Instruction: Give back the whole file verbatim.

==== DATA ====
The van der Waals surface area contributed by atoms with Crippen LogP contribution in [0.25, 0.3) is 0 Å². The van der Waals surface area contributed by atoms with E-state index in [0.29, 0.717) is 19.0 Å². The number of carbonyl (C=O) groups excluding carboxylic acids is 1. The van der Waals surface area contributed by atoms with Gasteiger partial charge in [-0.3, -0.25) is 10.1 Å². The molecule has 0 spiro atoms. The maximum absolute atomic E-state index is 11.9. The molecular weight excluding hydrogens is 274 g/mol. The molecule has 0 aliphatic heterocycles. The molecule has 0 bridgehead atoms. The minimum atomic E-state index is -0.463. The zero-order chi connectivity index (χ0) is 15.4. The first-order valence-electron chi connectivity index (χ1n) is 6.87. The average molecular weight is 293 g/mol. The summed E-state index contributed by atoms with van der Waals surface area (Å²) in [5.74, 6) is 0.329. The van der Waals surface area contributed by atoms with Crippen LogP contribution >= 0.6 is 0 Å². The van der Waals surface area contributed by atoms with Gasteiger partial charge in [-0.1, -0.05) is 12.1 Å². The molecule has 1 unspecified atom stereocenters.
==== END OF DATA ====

The van der Waals surface area contributed by atoms with Crippen LogP contribution in [0.25, 0.3) is 0 Å². The van der Waals surface area contributed by atoms with E-state index in [0.29, 0.717) is 19.0 Å². The number of carbonyl (C=O) groups excluding carboxylic acids is 1. The van der Waals surface area contributed by atoms with Gasteiger partial charge in [-0.3, -0.25) is 10.1 Å². The molecule has 0 spiro atoms. The maximum absolute atomic E-state index is 11.9. The molecular weight excluding hydrogens is 274 g/mol. The molecule has 0 aliphatic heterocycles. The molecule has 0 bridgehead atoms. The minimum atomic E-state index is -0.463. The zero-order chi connectivity index (χ0) is 15.4. The first-order valence-electron chi connectivity index (χ1n) is 6.87. The average molecular weight is 293 g/mol. The summed E-state index contributed by atoms with van der Waals surface area (Å²) in [5.74, 6) is 0.329. The van der Waals surface area contributed by atoms with Crippen LogP contribution >= 0.6 is 0 Å². The van der Waals surface area contributed by atoms with Gasteiger partial charge in [-0.1, -0.05) is 12.1 Å². The molecule has 1 unspecified atom stereocenters.